This is a pretty problematic position to take. What you want almost certainly won’t happen, and it doesn’t happen even at the best funded media organizations. There’s no amount of effort they can put in to actually avoid any accusations of bias or inaccuracy from various political viewpoints. The internet is infested with a very vocal faction insisting the very existence of trans and nonbinary people is a falsehood, for example. Outside of clear issues like plagiarism, the validity of a story is in the eye of the beholder, a subjective call informed by the biases of the reader. What tends to happen instead is an enforcement from above of the political views, or at least acceptable window, by the editor in charge. You mention the New York Times as an example of an organization that does this right, but they’ve failed enormously on many occasions. For example, “alt-right” circles have organized successful bullying campaigns against writers for the NYT that have received validity and concern from the paper’s editors, however writers who helped spread lies that led to the invasion of Iraq in 2004 still write for the paper, unaccounted for.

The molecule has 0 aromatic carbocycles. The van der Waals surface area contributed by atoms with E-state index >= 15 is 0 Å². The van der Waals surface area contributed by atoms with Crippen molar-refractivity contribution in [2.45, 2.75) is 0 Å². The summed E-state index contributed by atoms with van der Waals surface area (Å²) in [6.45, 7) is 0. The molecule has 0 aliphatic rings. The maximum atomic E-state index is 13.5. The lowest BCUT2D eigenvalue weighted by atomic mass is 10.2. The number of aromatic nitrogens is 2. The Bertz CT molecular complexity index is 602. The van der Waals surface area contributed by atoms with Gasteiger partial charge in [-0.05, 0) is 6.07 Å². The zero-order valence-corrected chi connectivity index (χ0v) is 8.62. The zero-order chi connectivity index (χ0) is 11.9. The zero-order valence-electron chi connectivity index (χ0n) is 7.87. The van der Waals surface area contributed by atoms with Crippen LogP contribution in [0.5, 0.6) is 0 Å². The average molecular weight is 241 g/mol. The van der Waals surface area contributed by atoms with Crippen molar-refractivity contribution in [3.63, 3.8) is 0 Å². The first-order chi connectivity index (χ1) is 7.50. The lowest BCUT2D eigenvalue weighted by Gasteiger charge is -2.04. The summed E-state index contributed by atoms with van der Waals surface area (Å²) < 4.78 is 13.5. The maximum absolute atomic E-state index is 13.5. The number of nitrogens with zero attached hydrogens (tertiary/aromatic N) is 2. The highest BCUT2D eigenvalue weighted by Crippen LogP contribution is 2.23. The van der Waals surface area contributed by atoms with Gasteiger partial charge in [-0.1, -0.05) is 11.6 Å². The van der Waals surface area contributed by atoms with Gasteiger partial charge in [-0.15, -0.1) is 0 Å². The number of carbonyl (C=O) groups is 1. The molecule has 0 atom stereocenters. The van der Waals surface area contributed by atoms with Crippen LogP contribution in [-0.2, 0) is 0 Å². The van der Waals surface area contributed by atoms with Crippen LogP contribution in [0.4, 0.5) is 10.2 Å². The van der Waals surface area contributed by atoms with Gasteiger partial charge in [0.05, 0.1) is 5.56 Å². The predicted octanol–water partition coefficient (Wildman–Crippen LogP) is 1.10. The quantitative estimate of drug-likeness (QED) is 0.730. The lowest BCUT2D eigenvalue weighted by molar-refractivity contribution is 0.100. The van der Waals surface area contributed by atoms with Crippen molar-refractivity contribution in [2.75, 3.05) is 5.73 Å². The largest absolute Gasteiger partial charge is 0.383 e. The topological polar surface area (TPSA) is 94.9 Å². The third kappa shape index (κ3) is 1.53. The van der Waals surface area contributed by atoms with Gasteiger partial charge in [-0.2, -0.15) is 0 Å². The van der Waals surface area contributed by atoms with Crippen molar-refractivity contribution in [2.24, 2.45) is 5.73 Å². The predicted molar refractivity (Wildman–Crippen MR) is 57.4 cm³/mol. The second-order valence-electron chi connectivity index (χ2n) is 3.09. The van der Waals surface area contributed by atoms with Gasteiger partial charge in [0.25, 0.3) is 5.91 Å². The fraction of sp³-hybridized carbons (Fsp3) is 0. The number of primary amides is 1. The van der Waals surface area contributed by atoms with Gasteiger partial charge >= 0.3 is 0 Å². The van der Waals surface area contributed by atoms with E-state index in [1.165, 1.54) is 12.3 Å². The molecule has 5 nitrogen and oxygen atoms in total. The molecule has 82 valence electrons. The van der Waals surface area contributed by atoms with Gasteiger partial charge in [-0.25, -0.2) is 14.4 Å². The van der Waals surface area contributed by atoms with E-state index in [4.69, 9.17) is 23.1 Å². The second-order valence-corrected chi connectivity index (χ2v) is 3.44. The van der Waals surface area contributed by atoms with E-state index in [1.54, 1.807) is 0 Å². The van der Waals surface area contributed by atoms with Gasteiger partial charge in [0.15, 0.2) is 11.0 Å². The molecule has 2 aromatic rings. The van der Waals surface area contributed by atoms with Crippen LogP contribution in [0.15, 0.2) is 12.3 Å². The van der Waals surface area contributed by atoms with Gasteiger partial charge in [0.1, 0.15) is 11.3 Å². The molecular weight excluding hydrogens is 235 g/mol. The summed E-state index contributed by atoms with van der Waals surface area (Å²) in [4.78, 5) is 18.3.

Also, in the comments, you recommend Medium simply avoid promoting all “political” posts. This is just as problematic, as everything is political. The alt-right would use that policy to demonize the endorsement of LGBT authors and diversity advocacy, just as they use the mainstream media’s claims of objectivity to harass marginalized writers and silenced marginalized voices.
Now, fact checking? Sure, I am totally on board with that, in theory. I don’t see it happening, because it’s expensive and still requires putting your trust in the biases of your fact checkers, but at least it’s not nearly so dangerous as discouraging political views entirely.